Outside Publication

Key Elements of an Effective Bring-Your-Own-Device Policy, The Legal Intelligencer

October 30, 2013

Reprinted with permission from the October 30, 2013 issue of The Legal Intelligencer. (c) 2013 ALM Media Properties, LLC. Further duplication without permission is prohibited.  All rights reserved.

Employee-owned devices, particularly smartphones and tablets, are increasingly used in the workplace. Although many employers have gone to significant expense to equip their workforces with such devices, more and more employees rely on their own devices, in a trend known as bring your own device. BYOD offers advantages for both employee and employer. Employees crave the most up-to-date devices, but may not want to carry more than one. Employers can save the expense of purchasing and updating devices, while fostering a more productive work environment. According to one study by Gartner Inc.'s Executive Programs, half of all employers will require workers to bring their own device by 2017. Clearly, BYOD is here to stay.

Nevertheless, a BYOD workforce presents several challenges for an employer, including data security, compliance with employment laws, and potential litigation risk. An effective BYOD program supports the advantages of BYOD while simultaneously mitigating the inherent risks. This article outlines considerations for implementing a successful BYOD program.

BYOD: The Potential Risks

The benefits of BYOD are many. However, the need for a comprehensive BYOD program may not be evident until one considers the many challenges associated with using employee-owned devices for work-related purposes, including:

  • Compliance with federal and state laws. The federal Computer Fraud and Abuse Act and the Stored Communications Act both prohibit unauthorized access to certain electronically-stored information. Suffice to say that an employer that intends to reserve the right to access company-provided data stored on an employee-owned device must be aware of—and plan in advance to comply with—these laws. In addition, many states have enacted similar laws or also require companies to protect certain types of data, including Social Security numbers, driver's licenses and other personally identifiable information that may be stored on personal devices. Moreover, a BYOD program may implicate federal and state laws regulating the employment relationship. For instance, some state laws may require reimbursement of an employee's expenses. The tax consequences of reimbursements also should be considered. If a non-exempt employee spends time outside of his or her regular shift using a personal device for work-related purposes at the employer's direction, the employer must recognize the time as "hours worked." Privacy and anti-discrimination laws also apply to the use of personal devices in the workplace.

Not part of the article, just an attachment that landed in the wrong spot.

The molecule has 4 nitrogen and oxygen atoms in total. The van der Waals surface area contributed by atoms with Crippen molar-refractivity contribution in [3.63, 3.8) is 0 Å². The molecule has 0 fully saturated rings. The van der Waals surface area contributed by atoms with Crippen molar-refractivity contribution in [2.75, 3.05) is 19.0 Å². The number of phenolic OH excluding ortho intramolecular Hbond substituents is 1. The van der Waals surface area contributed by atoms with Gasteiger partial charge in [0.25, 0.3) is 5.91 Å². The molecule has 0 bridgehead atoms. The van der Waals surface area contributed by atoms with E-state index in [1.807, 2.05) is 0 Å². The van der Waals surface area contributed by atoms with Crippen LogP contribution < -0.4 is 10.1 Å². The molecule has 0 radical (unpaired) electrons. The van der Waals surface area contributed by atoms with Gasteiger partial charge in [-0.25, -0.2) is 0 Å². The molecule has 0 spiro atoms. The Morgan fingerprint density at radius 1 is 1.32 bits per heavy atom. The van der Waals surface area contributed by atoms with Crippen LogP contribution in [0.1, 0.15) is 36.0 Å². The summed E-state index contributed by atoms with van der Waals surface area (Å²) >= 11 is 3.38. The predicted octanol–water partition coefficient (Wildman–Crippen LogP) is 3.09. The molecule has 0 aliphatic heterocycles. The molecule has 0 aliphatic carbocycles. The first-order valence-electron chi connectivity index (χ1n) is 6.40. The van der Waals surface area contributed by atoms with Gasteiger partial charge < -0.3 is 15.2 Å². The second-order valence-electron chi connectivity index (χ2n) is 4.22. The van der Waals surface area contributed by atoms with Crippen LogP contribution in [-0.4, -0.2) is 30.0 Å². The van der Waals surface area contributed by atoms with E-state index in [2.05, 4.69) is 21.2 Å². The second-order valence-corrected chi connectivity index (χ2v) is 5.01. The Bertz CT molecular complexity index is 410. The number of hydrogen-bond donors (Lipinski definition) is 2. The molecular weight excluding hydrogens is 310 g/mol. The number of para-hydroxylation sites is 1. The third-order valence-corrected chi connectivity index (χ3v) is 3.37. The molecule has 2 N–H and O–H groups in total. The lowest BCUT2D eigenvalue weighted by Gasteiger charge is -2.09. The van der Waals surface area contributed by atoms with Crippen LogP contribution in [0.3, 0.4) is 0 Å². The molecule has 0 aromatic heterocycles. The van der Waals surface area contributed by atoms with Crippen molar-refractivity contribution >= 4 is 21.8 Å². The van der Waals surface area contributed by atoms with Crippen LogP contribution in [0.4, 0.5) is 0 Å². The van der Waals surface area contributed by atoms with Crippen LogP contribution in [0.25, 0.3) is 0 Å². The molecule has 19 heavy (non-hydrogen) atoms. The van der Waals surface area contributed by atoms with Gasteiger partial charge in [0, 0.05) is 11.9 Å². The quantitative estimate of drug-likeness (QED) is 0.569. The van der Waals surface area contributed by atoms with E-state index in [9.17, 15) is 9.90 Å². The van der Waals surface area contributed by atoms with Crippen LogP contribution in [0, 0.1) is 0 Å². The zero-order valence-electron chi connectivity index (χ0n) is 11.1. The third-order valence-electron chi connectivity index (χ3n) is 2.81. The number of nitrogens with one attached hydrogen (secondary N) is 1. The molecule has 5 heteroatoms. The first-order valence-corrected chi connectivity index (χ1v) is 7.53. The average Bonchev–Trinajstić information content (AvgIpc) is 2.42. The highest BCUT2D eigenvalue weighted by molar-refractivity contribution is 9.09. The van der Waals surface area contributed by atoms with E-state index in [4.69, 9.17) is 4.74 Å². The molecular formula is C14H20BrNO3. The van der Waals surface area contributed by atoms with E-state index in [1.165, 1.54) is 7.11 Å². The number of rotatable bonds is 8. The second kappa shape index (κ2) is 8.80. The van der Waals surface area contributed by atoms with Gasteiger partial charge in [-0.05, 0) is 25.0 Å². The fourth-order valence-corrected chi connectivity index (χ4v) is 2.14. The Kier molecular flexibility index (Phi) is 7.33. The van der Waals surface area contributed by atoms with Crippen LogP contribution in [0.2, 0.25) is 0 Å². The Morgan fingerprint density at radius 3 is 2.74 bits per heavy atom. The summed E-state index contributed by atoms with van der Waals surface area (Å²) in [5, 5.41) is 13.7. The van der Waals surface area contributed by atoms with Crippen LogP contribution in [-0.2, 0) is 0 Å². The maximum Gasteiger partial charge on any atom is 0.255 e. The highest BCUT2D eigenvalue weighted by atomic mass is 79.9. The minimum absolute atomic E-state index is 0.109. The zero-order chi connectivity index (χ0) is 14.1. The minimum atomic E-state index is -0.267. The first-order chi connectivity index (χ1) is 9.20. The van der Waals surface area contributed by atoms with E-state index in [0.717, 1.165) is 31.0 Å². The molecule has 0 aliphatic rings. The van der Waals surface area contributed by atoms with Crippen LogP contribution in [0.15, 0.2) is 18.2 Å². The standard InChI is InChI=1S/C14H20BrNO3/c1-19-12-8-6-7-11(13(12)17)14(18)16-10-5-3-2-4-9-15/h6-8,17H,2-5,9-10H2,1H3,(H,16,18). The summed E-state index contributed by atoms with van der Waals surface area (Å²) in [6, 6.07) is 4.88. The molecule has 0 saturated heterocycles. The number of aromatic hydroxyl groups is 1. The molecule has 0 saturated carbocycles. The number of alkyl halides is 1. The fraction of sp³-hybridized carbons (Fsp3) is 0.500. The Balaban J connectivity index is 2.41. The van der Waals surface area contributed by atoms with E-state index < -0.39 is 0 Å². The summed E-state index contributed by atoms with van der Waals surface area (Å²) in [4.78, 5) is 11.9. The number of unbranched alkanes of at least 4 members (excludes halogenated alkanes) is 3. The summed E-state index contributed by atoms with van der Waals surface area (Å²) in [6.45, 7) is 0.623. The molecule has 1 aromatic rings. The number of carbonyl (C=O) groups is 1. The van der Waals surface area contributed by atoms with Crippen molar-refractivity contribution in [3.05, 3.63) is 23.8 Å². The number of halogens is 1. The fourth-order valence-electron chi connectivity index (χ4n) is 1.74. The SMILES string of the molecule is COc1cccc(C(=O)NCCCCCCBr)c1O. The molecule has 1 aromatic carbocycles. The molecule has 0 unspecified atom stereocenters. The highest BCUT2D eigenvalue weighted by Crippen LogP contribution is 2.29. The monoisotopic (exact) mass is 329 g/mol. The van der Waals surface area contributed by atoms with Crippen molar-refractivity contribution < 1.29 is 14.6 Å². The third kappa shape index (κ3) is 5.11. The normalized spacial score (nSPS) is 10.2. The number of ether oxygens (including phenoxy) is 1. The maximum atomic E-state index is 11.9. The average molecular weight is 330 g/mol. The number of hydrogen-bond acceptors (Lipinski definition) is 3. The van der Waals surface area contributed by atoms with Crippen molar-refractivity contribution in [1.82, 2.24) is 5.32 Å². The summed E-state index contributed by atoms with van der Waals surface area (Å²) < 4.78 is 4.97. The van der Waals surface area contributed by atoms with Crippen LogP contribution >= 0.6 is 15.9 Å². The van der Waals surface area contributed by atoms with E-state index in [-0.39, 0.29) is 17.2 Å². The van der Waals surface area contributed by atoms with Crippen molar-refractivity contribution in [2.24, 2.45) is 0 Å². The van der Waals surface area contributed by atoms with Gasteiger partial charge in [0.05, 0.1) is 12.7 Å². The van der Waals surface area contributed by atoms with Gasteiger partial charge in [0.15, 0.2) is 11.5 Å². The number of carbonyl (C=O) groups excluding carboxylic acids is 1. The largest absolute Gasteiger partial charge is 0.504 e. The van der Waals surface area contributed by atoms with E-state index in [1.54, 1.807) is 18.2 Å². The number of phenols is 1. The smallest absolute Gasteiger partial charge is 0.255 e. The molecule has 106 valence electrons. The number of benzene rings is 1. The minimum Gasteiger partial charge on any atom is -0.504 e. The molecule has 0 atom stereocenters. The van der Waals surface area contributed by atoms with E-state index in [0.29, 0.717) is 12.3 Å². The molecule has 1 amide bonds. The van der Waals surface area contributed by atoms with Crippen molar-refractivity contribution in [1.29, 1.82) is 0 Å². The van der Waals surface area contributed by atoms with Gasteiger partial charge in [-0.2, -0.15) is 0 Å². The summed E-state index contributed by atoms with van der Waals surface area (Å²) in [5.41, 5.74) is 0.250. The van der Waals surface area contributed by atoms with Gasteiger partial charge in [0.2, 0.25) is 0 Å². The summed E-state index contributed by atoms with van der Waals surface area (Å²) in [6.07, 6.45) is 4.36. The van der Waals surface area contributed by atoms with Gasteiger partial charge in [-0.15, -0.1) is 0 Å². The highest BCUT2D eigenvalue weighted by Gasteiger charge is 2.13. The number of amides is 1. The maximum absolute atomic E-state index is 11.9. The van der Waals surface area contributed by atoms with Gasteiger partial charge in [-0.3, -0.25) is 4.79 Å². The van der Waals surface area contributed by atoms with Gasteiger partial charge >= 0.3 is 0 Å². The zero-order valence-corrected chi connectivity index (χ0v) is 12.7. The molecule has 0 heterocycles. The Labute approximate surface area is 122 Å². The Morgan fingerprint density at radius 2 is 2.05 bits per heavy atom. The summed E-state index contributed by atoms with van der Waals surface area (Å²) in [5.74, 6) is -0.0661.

• Lost devices. According to the Federal Communications Commission, an American loses a cellphone every three-and-a-half seconds. The ramifications of such a loss for an employer's data security should not be understated.
  • Malware/viruses. Less than one in 20 smartphones and tablets have third-party security software installed in them. More than 40 percent of smartphone users have no anti-virus software on their smartphones and less than 50 percent use password protection.
  • Third-party access. How many readers of this article let a partner, friend or child use their smartphone or tablet to play games or view photos or movies? This is an issue that should be addressed in any BYOD program.
  • Apps and the cloud. An ever-increasing number of applications and services offer the ability to upload and remotely store data. How can an employer protect its information from being "dropped" in the cloud? How does an employer ensure such information cannot be shared after the employment relationship is terminated? A related issue is the extent to which employees may access "unsecured" wireless networks.
  • Commingling. When a personal device is used for work, there quickly becomes a blurred line between work and personal information. How does an employer access only its information without an unnecessary (and potentially risky) intrusion on an employee's privacy?
  • Litigation and e-discovery. Personal devices are subject to state and federal rules governing the discovery of electronically-stored information. Has the BYOD program contemplated related issues? What is the extent of an employer's right to search and preserve information on a personal device? How are litigation hold notices drafted?

Key Elements of A BYOD Program

A BYOD program is not one-size-fits-all. The following considerations and practices are not meant to be exhaustive, nor would we expect all employers to implement identical programs. And although the remainder of this article assumes an employer has decided to implement a BYOD program, a threshold consideration for an employer is whether to jump on the BYOD bandwagon—for only a few employees, for all, or for no employees. Even if an employer decides against BYOD in its entirety, employees still may attempt to "go behind the back" of the IT department. Therefore, an employer is well advised to consider how employees use their personal devices and to devise an effective strategy prohibiting (or limiting) access to employer data.